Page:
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  • image SM 54/3/10

Reference number

SM 54/3/10


[11] Design for the principal front of Holy Trinity Church, Marylebone, London, 1820


Elevation of a church of five bays with a four-columned front in the Doric order with a three-door entrance behind. The end bays have rectangular windows with console-hood mouldings and recessed panels beneath. On the roof above the entrance is a plinth with a clock face and sculpture panels, above are volute capitals with pinecone finials, and between them is a drum topped by a round dome surmounted by a pinecone finial


to a scale

Signed and dated

  • September 1820
    This is a front elevation of SM Vol 60/192 and as that is drawing from the same perspective as SM 54/3/4-5, and SM 54/3/7 and so dated accordingly to September 1820. This is the only other double-dome drawing and so should be placed with the other around this date

Medium and dimensions

Pencil, pen, sepia ink and brown wash, on wove paper (511 x 332)


Soane Office, draughtsman


An variant of the drawing can be found in the V&A collection (No. 3307.32), but the end bays have wreathed clock-faces above the window, the central door is taller than those on either side, and a Dicoletian window is on the square base for the dome, Being part of this same scheme, it means the V&A drawing should be dated to 1820 as well.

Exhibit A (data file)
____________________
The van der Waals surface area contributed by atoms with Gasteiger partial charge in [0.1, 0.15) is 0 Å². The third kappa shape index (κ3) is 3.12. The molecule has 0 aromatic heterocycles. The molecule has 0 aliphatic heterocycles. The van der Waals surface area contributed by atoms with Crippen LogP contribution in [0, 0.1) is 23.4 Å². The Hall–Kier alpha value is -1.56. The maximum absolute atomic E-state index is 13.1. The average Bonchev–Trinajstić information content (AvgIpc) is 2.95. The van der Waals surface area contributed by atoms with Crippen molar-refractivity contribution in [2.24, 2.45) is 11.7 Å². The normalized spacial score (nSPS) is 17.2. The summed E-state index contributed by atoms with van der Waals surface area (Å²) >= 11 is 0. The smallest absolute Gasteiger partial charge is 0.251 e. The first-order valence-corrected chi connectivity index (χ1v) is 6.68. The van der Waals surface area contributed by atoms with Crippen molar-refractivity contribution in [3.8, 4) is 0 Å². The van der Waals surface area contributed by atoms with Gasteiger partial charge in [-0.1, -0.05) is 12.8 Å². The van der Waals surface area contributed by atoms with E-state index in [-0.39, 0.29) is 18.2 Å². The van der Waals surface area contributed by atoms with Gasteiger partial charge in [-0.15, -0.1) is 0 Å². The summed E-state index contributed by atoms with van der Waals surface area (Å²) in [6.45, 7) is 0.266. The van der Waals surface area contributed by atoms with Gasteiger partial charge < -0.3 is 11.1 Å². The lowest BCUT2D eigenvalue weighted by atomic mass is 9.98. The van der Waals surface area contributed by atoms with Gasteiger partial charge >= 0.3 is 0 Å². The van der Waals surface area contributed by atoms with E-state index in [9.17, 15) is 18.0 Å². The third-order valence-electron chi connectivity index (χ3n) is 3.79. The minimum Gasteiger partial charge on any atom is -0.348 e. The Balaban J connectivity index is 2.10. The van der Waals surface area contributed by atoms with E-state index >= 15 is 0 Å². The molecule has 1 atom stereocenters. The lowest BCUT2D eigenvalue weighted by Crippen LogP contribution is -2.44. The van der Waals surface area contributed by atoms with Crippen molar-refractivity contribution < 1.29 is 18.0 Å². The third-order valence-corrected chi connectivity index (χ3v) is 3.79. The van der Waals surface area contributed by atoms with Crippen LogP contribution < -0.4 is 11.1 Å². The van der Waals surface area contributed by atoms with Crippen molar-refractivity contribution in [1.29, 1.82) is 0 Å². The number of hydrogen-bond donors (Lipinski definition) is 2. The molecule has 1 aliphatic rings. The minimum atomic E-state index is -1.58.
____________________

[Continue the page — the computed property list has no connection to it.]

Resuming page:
Carr, 1976. vol. II, p. 351; vol. III, p. 825 fig. 140
Du Prey, 1985, p. 73 Cat. No. 226



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Sir John Soane's collection includes some 30,000 architectural, design and topographical drawings which is a very important resource for scholars worldwide. His was the first architect’s collection to attempt to preserve the best in design for the architectural profession in the future, and it did so by assembling as exemplars surviving drawings by great Renaissance masters and by the leading architects in Britain in the 17th and 18th centuries and his near contemporaries such as Sir William Chambers, Robert Adam and George Dance the Younger. These drawings sit side by side with 9,000 drawings in Soane’s own hand or those of the pupils in his office, covering his early work as a student, his time in Italy and the drawings produced in the course of his architectural practice from 1780 until the 1830s.

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